Like the majority of students, I didn’t do a whole lot of cooking while attending college. Between club events serving free food and going out to restaurants occasionally, the rest of the gaps were filled in with instant oatmeal, sandwiches, snacks, and quick dinners like pasta or chicken and rice.

After college, I was happy to have more time to cook better and healthier food. My signature dinner dish seems to be homemade pizza, the only recipe that regularly uses my bread machine. Ethan and I also frequently prepare tacos/burritos, pulled chicken, turkey burgers, and chicken and rice. It’s kind of boring sometimes. My lunches have even less variety: usually a sandwich, almonds/peanuts, granola bar, and fruit. I’ve made it a goal to start trying to cook new things that hopefully become regular lunch and dinner dishes.


Ethan had never had chicken parmesan before, but we both really liked this recipe from There are healthier dinners out there, but chicken parm sure is a delicious comfort food.

Image by Annie. CC by-NC-ND 2.0. No changes made.

Koshary (also called kushari or kushary) is a popular street food in Egypt, made from rice, lentils, chickpeas, and pasta topped with a tomato and vinegar sauce. I first tried it at a food stand at a farmers market and liked it. This recipe was really time consuming, but Ethan and I both liked it. If I make it again, I’ll get the lentils cooking right away and use quick cooking rice to manage the time better.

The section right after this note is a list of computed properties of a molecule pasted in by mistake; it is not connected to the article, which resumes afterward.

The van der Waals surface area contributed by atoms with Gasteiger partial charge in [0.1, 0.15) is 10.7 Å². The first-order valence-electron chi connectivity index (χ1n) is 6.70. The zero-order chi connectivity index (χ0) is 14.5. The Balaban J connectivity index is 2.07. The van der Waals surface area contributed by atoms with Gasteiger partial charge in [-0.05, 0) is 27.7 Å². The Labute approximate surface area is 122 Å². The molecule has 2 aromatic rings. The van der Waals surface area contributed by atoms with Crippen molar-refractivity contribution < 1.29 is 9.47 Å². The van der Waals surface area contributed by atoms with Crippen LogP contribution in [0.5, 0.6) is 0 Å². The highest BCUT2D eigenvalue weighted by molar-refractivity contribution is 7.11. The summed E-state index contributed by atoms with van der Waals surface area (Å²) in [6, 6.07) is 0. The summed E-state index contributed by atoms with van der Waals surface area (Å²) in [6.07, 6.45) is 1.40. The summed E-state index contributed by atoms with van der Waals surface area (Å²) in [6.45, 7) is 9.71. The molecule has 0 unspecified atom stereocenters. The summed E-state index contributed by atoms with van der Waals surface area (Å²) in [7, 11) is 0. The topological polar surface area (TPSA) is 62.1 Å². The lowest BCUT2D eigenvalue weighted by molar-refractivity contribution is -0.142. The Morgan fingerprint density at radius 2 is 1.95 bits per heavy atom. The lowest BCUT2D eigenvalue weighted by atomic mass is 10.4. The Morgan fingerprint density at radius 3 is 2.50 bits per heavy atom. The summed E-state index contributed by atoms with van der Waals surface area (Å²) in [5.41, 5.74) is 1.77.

Image by Wedstock 2011. CC by-SA 2.0. No changes made.

The next dinner experiments might be spaghetti squash or zucchini “pasta” or a recipe from Blue Apron (I’m not trendy enough to have food mailed to my door, but I’ll use the free recipes).


I’m a big fan of sandwiches, but I worry about processed deli meats being unhealthy, so I’ve been eating mostly PB&J lately. The peanut butter I’ve been buying for myself is Smuckers Natural because it’s the only one I could find that has just peanuts and salt on the ingredient list. I’m not a fan of hydrogenated oils (trans fat) or sugar in my PB. Smuckers Natural is not cheap, though! So I decided to put my food processor to use and make homemade peanut butter. I used the directions by Emma Christensen at Kitchn, adding salt and sunflower oil to the dry roasted peanuts. It was very easy and turned out surprisingly good with a fresh taste and creamy consistency! I really only saved somewhere between $0.50 – $1.00 for a 32 oz. jar of peanut butter, though, so I’m on the lookout for peanuts sold in bulk to save more money.

Image by one.Juniper. CC by-NC 2.0. No changes made.

The other thing I’ll admit is that sandwiches get old. A couple of weeks this summer, I tried something new for lunch: Summer Couscous Salad featured on Mel’s Kitchen Cafe. If you like Mediterranean food and vinegar, it’s a great option. It was refreshing and light yet filling enough for a weekday lunch meal.


I’ve still got some branching out to do to try new recipes. I might decide to try the 52 New Foods Challenge (1 new meal per week for 1 year). Let me know what lunch and dinner recipes are your favorites!